Have you ever wondered how a fishing tournament could be held without using livewells, stringers, or harvesting your catch? Well, with recent catch-and-release regulations going into effect across the country and a more environmental mindset among outdoorsmen, a little planning and the use of digital cameras, such “C and R” tournaments are not only possible, they are easy to conduct and compete in. All tournament directors need are an “identifier” and an onsite computer for “weigh-ins”. All the angler needs is a digital camera and a measuring device.
For years kayak fishing tournaments have been at the forefront of the development of such Catch-Photo-Release (CPR) tournaments. For obvious reasons a unique format for documenting catches was necessary, since the typical kayak lacks a livewell. And to many peoples’ surprise, over the years there have been very few, if any, substantial problems or controversies which have arisen from these tournaments. And several annual kayak fishing tournaments successfully conduct CPR events with well over 100 entrants each year. Now with new fisheries regulations and growing angler interest this format may become much more utilized with tournaments outside of the kayak fishing community.
The main thing to remember with CPR tournaments is that they utilize fish length and not weight in tracking competitors’ entries. Basically, at a designated time prior to the event tournament coordinators distribute some form of photographic identifier to the entrants. This identifier may be an event sponsor’s sticker or printed logo, or any other convenient item which can be placed visibly in each competitor’s photographs. The idea is that no one knows the identifier prior to the event to ensure no previously caught fish can be photographed with the specified identifier. Some tournaments, such as the annual TKAA charity event in Virginia, actually distribute designated measuring devices to each competitor, to be used as both the ruler and identifier.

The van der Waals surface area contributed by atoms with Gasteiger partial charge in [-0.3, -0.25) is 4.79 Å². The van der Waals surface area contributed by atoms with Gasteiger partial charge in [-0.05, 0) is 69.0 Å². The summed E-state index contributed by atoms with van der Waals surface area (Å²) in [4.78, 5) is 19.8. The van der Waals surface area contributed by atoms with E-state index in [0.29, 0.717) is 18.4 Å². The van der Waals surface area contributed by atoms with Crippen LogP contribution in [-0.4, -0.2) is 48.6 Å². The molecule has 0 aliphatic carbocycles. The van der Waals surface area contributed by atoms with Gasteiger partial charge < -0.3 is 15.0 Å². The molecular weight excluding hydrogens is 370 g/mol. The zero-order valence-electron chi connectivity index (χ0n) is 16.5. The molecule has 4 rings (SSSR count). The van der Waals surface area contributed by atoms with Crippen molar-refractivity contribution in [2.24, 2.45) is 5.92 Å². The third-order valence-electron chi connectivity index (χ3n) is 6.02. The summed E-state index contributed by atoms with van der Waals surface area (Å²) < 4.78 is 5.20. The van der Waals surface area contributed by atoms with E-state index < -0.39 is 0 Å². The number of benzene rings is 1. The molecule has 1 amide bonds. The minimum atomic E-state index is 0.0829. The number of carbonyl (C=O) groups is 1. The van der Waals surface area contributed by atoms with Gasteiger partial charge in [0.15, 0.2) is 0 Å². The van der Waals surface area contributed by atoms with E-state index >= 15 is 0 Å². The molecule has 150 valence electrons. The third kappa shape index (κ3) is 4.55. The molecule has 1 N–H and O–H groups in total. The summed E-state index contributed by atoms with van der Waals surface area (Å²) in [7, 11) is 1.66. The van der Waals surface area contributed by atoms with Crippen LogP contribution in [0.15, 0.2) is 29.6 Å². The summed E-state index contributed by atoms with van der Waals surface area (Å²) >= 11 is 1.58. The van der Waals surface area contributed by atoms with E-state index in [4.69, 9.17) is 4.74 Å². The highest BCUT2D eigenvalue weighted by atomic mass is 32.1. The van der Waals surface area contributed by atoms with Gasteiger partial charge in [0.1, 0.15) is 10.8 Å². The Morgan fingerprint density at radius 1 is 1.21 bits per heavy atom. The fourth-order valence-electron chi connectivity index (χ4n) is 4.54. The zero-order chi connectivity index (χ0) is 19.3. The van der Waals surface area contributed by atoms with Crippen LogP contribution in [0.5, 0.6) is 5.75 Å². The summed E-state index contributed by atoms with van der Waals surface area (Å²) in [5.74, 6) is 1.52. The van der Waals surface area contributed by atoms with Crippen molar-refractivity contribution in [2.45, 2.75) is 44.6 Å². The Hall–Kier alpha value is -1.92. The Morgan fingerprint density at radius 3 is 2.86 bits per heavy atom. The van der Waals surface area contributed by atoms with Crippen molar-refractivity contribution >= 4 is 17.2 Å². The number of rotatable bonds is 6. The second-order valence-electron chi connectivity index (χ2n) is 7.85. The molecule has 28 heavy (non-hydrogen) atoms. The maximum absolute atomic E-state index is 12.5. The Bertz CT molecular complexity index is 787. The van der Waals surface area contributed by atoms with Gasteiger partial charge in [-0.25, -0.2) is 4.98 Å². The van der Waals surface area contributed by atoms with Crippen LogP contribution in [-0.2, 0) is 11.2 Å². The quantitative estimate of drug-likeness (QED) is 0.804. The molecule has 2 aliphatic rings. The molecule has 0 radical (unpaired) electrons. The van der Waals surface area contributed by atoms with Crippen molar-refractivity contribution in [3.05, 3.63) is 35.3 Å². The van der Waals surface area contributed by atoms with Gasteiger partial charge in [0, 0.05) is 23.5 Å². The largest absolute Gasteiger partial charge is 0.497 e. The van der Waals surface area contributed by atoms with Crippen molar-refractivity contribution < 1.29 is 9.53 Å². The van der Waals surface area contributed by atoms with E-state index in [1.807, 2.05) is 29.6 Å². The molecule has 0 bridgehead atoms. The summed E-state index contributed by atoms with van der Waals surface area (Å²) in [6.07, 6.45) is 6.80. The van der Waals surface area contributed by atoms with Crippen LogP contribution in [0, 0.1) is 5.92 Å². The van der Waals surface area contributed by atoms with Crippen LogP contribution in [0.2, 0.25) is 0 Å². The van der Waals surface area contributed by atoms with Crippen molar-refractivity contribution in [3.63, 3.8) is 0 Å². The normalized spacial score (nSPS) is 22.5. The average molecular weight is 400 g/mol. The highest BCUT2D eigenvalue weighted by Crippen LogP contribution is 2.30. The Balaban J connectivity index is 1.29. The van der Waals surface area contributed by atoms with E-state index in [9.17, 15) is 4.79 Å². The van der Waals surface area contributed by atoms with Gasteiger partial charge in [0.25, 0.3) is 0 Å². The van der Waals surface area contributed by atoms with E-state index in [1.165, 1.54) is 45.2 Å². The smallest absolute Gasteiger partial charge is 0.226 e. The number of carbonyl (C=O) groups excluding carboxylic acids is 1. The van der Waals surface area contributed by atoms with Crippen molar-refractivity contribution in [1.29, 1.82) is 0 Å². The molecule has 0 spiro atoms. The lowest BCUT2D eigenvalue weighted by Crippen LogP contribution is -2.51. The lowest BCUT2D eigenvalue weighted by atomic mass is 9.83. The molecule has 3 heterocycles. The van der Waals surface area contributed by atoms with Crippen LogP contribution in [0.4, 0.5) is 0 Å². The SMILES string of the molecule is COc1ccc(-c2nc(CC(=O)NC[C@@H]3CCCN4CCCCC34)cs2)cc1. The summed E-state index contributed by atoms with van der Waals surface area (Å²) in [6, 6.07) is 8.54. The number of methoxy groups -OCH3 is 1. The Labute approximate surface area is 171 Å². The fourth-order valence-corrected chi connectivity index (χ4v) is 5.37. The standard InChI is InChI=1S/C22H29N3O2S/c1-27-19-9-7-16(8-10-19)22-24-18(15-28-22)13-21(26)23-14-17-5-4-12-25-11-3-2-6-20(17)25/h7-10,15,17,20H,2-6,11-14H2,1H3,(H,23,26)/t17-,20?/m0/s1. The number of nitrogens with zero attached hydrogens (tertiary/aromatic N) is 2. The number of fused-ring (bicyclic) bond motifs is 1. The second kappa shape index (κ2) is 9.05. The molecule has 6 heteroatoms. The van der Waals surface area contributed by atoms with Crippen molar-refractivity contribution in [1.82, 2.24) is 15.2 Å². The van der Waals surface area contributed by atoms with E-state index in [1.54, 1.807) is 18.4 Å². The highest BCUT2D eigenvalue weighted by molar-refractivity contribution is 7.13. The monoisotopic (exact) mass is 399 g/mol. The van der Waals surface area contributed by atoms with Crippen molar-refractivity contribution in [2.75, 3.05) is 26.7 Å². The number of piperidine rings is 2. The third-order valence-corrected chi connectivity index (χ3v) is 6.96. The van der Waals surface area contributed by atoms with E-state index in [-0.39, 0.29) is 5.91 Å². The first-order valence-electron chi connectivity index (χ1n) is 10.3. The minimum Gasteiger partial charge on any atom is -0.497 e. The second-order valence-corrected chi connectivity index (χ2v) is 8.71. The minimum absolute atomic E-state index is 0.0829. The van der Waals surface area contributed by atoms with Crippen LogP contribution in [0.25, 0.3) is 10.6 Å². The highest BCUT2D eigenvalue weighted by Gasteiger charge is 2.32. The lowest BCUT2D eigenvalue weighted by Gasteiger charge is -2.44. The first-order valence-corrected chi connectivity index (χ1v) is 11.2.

Once the tournament has begun each angler must take a photograph of each entered fish, while the fish is on a measuring device with the measurement visible. The identifier must also be clearly visible in each photograph. Tournament coordinators also often distribute paper and pencil forms, so that the anglers can keep track of their catches. At the end of the allotted tournament day event directors are notified of the day’s best catches, and memory cards from the competitors’ cameras are used to confirm the winning catches. This is why the identifier is so important, so that only the fish caught during the specific time period are counted.
CPR tournaments will have an increasing role in fishing tournaments over the coming years. It not only complies with typical catch and release regulations, but also causes less stress to the fish, as they would not need to be transported on a boat for the duration of the event or be released into different waters than where they were caught. Also, this photographic concept would offer opportunities for potential competitors who do not have livewell systems on their boats, or even if they happen to be shore anglers.